Native Americans, State Leaders Grapple With Legal Uncertainty in OklahomaEmotions are running high in the U.S. state of Oklahoma one year after the most important Indian law decision in a century: In July 2020, the U.S. Supreme Court ruled that Congress had never formally disestablished the Muscogee (Creek) Nation in Oklahoma, created by an 1833 treaty and extending across the eastern half of the state.   Though the Supreme Court’s decision applies only to criminal jurisdiction, it has the potential to expand beyond into environmental and energy arenas.
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Doctrine of Discovery lecture

On July 29 I gave a public lecture in the Oregon Historical Society series called the History Pub, at the Kennedy School McMenamin’s pub in Portland Oregon. Over 250 people attended. The Oregon Historical Society has posted the video on its web page and on YouTube where you can view the talk in its entirety –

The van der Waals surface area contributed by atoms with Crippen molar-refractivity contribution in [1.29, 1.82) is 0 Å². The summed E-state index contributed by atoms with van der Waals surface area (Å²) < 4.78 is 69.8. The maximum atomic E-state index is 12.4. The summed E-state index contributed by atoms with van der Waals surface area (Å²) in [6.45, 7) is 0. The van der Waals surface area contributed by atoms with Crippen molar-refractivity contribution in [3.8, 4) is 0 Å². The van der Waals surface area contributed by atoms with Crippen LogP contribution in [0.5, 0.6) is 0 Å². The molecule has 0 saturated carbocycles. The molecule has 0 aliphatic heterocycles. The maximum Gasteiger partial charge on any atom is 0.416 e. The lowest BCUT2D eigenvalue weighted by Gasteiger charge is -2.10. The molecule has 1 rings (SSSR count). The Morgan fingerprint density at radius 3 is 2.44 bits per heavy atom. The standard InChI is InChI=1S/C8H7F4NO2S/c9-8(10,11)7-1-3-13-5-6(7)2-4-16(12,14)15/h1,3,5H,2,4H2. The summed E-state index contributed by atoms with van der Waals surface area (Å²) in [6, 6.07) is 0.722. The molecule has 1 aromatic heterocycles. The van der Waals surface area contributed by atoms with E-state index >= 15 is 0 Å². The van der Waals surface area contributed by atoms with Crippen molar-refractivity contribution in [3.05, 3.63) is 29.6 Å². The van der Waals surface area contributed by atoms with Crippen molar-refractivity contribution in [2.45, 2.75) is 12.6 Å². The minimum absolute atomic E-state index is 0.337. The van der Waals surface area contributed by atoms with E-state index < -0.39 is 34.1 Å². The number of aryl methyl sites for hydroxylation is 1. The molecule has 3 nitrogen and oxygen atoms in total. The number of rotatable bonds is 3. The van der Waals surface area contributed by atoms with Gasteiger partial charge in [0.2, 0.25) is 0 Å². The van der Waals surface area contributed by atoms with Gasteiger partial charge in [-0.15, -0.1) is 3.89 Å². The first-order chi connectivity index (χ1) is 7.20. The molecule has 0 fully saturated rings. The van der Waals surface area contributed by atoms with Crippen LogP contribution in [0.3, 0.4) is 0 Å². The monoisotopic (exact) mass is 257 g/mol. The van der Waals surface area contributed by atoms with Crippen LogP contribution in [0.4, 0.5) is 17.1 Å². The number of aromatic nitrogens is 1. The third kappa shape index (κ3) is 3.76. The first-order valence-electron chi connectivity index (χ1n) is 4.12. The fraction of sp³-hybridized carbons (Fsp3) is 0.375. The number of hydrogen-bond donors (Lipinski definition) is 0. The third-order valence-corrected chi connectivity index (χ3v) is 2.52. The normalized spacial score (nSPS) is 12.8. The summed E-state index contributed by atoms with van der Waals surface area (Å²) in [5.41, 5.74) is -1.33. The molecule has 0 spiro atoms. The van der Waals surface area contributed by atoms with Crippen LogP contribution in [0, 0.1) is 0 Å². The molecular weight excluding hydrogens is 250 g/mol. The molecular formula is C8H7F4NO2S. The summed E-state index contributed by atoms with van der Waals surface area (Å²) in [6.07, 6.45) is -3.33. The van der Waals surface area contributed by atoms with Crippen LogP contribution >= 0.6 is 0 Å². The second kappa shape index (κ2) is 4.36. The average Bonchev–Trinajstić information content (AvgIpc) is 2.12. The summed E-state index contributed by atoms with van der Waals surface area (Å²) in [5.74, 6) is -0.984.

https://www.ohs.org/events/oregon-indigenous-nations-manifest-destiny-and-the-doctrine-of-discovery.cfm

https://www.youtube.com/watch?v=7BOuK-ztL_w

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The International Law of Colonialism in East Africa: Germany, England, and the Doctrine of Discovery

Professor Robert Miller and Olivia Stitz, ASU Law 2021, are publishing their article on the use of the Doctrine of Discovery by European nations and the United States to carve up Africa for colonial empires at the Berlin Conference and Berlin Act of 1885. 

Robert J. Miller & Olivia Stitz, The International Law of Colonialism in East Africa: Germany, England, and the Doctrine of Discovery, 32 Duke J. Comp. & Int’l L. __ (2021).

https://papers.ssrn.com/sol3/papers.cfm?abstract_id=3798893